Local studio OYO Architects was approached to design a family home for a rural plot in Drongen, which is a district within the city of Ghent.
House Dede replaces a derelict barn and seeks to retain a visual connection to the original building’s form and materials, as well as optimising views of the natural surroundings.
“The brick volume on top is reminiscent of the former barn volume, while the ground floor organically opens up towards the garden, creating both framed views and cosy corners,” OYO Architects said.
The building makes use of materials salvaged from the old barn, including the red bricks used to construct the upper storey. The architects claimed that the recycled bricks help to retain “a natural authenticity and ‘spirit’ from the site.”
The house’s plan overlays the footprint of the original barn and is extended through the addition of an intersecting single-storey volume oriented at 45 degrees to the main structure.
The extension allowed the architects to incorporate private spaces including a home office alongside a large, open-plan kitchen, dining and living area on the ground floor.
The building’s lower storey is constructed from board-marked concrete that helps to unite the intersecting volumes. Large windows and sliding doors set into the concrete walls enhance the connection with the gardens.
At the centre of the house, where the two wings intersect, the spiral staircase extends through a circular hole punched into the concrete ceiling.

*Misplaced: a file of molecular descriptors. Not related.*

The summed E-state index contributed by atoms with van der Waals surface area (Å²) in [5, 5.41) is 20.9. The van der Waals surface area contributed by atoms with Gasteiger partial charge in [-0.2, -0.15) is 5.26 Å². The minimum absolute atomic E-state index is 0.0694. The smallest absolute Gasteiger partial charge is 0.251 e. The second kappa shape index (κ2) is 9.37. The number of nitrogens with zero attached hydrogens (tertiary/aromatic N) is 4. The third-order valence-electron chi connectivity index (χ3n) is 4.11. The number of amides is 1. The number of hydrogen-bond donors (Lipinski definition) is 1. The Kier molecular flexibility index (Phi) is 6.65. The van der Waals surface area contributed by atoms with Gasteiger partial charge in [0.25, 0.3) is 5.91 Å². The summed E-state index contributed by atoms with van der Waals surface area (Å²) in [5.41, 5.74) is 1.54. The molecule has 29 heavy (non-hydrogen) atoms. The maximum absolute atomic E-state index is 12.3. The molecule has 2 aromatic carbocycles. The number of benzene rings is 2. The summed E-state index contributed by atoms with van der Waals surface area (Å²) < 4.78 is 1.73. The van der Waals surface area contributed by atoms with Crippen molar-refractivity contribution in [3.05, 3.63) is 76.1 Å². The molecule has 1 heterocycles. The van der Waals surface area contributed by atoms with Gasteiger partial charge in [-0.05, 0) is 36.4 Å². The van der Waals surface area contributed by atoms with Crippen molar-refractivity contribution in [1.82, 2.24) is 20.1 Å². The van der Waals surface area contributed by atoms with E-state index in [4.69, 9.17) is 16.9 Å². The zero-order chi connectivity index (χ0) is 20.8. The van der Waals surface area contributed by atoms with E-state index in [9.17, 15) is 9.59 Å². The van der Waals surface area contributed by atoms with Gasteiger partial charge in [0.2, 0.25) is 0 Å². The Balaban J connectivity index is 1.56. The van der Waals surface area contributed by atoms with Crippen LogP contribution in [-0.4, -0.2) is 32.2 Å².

Throughout the interior, concrete surfaces are left exposed and combined with wood to create what the architects described as a “stripped back, naturalistic atmosphere.”
A kitchen situated at one end of the main living area features an angular island unit shaped to follow the line of the extensions on either side.
A wall of wood-fronted units incorporates a cooker and worktop area that can be hidden from view when not in use.
The upper storey contains the main bedroom and three single bedrooms featuring sliding walls that can be pushed back to turn the entire space into a large play area.
OYO Architects was established in 2011 by Eddy Soete, Nigel Jooren, Veroniek Vanhaecke and Lies Willaert. The team now numbers 35 people working on multidisciplinary projects across Europe and Africa.
The studio’s previous works include a wedge-shaped house with a sloping green roof and a concrete extension to a house in a former post office that is designed to function as a standalone residence.
Photography is by Tim Van de Velde.
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